The Driver series has a long and storied history, which includes the distinction of being the first ever open world driving game. Ubisoft eventually acquired the rights to publish Driver from Atari after 2006's Parallel Lines. A new iteration had been long rumored across the internet, and Ubisoft finally unveiled the new game this past week at E3. Driver: San Francisco puts players back into John Tanner's shoes, but in ways you might not have expected.
Driver: San Francisco is set a few months after the events of Driv3r, featuring both John Tanner and Charles Jericho. At the start of the game, Tanner is seriously injured in a car crash which leaves him in a comatose state. However, this doesn't stop him from being Driver's protagonist, as San Francisco takes place inside Tanner's so called "out of body experience." This provides him with certain otherworldly abilities that reflect his dream-like state.
The most striking ability Tanner gains due to his coma is the ability to take the form of other drivers in his perceived world. This new mechanic (dubbed "Shift") allows players to seamlessly transition into any other car in the game. It's very comparable to certain elements of the Matrix - namely, Agent Smith's ability to take the form of any person plugged into the system. Shift works so well because there's no down time when transitioning between drivers. In addition, players will quickly get the ability to pull up a satellite view of the entire city and shift into any of the thousands of AI controlled cars.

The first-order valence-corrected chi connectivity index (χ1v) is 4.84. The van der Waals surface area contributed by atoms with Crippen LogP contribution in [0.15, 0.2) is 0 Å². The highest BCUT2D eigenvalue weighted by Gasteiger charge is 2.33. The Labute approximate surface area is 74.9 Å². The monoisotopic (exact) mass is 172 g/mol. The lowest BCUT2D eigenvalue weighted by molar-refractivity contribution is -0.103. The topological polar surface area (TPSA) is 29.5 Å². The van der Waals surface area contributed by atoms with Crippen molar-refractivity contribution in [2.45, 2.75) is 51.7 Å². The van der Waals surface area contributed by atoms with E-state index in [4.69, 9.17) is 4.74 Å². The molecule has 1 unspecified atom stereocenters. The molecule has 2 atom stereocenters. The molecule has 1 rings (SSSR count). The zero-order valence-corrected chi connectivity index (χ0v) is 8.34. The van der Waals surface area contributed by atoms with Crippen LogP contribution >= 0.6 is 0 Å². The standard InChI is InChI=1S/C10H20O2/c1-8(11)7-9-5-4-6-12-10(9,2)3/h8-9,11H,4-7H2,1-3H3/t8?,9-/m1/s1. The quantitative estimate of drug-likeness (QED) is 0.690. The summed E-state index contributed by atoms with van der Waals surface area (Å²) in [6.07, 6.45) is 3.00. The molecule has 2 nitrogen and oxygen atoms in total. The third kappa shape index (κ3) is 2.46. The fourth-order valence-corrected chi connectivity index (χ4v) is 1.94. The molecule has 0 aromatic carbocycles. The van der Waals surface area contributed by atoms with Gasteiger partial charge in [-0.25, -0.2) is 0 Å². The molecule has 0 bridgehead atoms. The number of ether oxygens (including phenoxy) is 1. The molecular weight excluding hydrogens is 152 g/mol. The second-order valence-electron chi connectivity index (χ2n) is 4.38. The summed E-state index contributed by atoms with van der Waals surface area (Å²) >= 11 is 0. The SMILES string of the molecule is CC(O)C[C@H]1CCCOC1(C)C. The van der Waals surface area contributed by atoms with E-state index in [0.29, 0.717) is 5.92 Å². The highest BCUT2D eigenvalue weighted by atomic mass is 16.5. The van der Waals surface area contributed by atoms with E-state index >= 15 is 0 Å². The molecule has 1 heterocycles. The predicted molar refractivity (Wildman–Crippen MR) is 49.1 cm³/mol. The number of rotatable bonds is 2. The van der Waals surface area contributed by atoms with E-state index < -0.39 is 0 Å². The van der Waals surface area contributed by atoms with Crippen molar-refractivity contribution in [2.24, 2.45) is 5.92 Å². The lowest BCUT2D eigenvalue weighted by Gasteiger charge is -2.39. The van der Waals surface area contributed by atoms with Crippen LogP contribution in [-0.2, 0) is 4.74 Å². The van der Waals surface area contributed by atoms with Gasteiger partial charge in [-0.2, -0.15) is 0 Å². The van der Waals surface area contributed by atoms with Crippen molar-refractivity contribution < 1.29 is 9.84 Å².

Shift also effects the game's mission structure. Once you take control of another person's car, you inherit some of their memories which will frequently become missions. Ubisoft Reflections (the development team) stated their inspiration for Driver's missions as being classic Hollywood car chases and cinematic moments. For example, one missions consisted of a high speed chase along a busy, downtown street. Shift allowed me to take control of an 18 wheeler further up the road and use it to create a massive, head-on collision with the target.
Based on what we saw, Driver: San Francisco definitely looks promising. Many of the staples fans have come to expect are intact and the new Shift mechanic makes for some great fun. The seamless nature of Shift made it easy to mess around with and helped create some interesting situations. Look for more on Driver: San Francisco as its release approaches, currently slated for fall 2010.